The software was designed to predict patients’ future health costs as a proxy for their health needs. It could predict costs with reasonable accuracy for both black patients and white patients. But that had the effect of priming the system to replicate unevenness in access to healthcare in America—a case study in the hazards of combining optimizing algorithms with data that reflects raw social reality.
When the hospital used risk scores to select patients for its complex care program it was selecting patients likely to cost more in the future—not on the basis of their actual health. People with lower incomes typically run up smaller health costs because they are less likely to have the insurance coverage, free time, transportation, or job security needed to easily attend medical appointments, says Linda Goler Blount, president and CEO of nonprofit the Black Women’s Health Imperative.
Because black people tend to have lower incomes than white people, an algorithm concerned only with costs sees them as lower risk than white patients with similar medical conditions. “It is not because people are black, it’s because of the experience of being black,” she says. “If you looked at poor white or Hispanic patients, I’m sure you would see similar patterns.”
Blount recently contributed to a study that suggested there may be similar problems in “smart scheduling” software used by some health providers to increase efficiency. The tools try to assign patients who previously skipped appointments into overbooked slots. Research has shown that approach can maximize clinic time, and it was discussed at a workshop held by the National Academies of Sciences, Engineering, and Medicine this year about scheduling for the Department of Veterans Affairs.
The analysis by Blount and researchers at Santa Clara University and Virginia Commonwealth University shows this strategy can penalize black patients, who are more likely to have transportation, work, or childcare constraints that make attending appointments difficult. That results in them being more likely to be given overbooked appointments and having to wait longer when they do show up.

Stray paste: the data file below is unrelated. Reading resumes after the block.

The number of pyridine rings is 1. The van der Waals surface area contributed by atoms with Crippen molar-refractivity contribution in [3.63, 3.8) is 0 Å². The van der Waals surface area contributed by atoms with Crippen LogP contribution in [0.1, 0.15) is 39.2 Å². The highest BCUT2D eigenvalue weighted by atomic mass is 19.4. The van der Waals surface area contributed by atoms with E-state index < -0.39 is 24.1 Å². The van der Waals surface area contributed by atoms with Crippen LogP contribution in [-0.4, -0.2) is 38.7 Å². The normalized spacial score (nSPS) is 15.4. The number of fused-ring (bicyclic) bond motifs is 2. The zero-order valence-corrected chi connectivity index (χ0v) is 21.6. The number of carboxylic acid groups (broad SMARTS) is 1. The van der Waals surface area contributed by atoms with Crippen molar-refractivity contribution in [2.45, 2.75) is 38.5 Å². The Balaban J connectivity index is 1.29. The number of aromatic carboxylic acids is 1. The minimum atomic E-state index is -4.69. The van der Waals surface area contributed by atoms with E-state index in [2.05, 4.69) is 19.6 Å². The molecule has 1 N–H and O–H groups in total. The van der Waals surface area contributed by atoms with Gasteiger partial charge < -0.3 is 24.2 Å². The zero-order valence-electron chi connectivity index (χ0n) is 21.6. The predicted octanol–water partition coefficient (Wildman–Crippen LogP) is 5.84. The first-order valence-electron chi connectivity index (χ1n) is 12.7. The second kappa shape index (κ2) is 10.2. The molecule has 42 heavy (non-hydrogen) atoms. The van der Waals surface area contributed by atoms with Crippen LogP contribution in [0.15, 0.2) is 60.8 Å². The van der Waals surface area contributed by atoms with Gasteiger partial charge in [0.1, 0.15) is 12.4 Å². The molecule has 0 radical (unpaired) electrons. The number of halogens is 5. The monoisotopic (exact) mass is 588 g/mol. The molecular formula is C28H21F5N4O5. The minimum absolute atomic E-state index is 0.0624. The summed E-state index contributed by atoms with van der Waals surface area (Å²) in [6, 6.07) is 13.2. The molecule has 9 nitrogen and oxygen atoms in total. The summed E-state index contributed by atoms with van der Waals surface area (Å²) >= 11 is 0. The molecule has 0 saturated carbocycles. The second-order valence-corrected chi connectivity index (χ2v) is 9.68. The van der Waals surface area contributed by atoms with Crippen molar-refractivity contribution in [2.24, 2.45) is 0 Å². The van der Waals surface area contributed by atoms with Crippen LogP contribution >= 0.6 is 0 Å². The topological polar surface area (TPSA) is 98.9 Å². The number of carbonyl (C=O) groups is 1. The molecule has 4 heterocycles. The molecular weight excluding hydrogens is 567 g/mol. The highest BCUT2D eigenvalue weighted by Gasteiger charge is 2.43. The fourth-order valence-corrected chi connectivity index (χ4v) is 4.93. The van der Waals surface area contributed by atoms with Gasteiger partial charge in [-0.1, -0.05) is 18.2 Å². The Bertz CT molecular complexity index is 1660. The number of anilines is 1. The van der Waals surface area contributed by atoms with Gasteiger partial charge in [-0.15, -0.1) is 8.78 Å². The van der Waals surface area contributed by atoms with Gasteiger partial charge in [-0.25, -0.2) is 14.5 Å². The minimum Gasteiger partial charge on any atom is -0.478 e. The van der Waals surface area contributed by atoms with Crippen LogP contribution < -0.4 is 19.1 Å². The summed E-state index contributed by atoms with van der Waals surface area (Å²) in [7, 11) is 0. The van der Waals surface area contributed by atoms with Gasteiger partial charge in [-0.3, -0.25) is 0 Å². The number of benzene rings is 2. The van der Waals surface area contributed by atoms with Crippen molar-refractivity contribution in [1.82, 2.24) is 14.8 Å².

Obermeyer says his project makes him concerned that other risk scoring algorithms are producing uneven results in the US healthcare system. He says it’s difficult for outsiders to gain access to the data required to audit how such systems are performing and that this kind of patient prioritization software falls outside the purview of regulators such as the Food and Drug Administration.
It is possible to craft software that can identify patients with complex care needs without disadvantaging black patients. The researchers worked with the algorithm’s provider to test a version that predicts a combination of a patient’s future costs and the number of times a chronic condition will flare up over the next year. That approach reduced the skew between white patients and black patients by more than 80%.
Blount of the Black Women’s Health Imperative hopes work like that becomes more common, since algorithms can have an important role in helping providers serve their patients. However, she says that doesn’t mean society can look away from the need to work on the deeper causes of health inequalities through policies such as improved family leave, working conditions, and more flexible clinic hours. “We have to look at these to make sure people who are not in the middle class get to have going to a doctors appointment be the everyday occurrence that it should be,” she says.
This story originally appeared on wired.com.